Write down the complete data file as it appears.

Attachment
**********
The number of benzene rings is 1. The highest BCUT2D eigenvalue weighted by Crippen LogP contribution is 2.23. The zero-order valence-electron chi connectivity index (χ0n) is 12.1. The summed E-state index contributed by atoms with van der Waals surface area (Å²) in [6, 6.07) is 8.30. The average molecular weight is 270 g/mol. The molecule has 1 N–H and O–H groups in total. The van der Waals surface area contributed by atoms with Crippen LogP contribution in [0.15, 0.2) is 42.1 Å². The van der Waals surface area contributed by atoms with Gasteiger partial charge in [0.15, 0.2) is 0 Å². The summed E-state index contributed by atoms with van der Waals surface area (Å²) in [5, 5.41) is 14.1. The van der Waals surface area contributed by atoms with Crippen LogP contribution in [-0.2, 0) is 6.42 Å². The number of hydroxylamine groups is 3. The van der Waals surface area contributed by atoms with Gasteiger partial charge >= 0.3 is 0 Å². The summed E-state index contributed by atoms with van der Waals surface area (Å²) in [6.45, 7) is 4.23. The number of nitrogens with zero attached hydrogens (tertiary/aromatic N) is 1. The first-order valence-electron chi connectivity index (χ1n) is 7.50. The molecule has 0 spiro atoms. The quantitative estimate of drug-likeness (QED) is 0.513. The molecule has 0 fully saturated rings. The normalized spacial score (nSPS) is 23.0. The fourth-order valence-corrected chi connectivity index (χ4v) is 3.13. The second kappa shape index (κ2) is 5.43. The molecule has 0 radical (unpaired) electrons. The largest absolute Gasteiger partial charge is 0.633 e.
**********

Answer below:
The number of benzene rings is 1. The highest BCUT2D eigenvalue weighted by Crippen LogP contribution is 2.23. The zero-order valence-electron chi connectivity index (χ0n) is 12.1. The summed E-state index contributed by atoms with van der Waals surface area (Å²) in [6, 6.07) is 8.30. The average molecular weight is 270 g/mol. The molecule has 1 N–H and O–H groups in total. The van der Waals surface area contributed by atoms with Crippen LogP contribution in [0.15, 0.2) is 42.1 Å². The van der Waals surface area contributed by atoms with Gasteiger partial charge in [0.15, 0.2) is 0 Å². The summed E-state index contributed by atoms with van der Waals surface area (Å²) in [5, 5.41) is 14.1. The van der Waals surface area contributed by atoms with Crippen LogP contribution in [-0.2, 0) is 6.42 Å². The number of hydroxylamine groups is 3. The van der Waals surface area contributed by atoms with Gasteiger partial charge >= 0.3 is 0 Å². The summed E-state index contributed by atoms with van der Waals surface area (Å²) in [6.45, 7) is 4.23. The number of nitrogens with zero attached hydrogens (tertiary/aromatic N) is 1. The first-order valence-electron chi connectivity index (χ1n) is 7.50. The molecule has 0 spiro atoms. The quantitative estimate of drug-likeness (QED) is 0.513. The molecule has 0 fully saturated rings. The normalized spacial score (nSPS) is 23.0. The fourth-order valence-corrected chi connectivity index (χ4v) is 3.13. The second kappa shape index (κ2) is 5.43. The molecule has 0 radical (unpaired) electrons. The largest absolute Gasteiger partial charge is 0.633 e.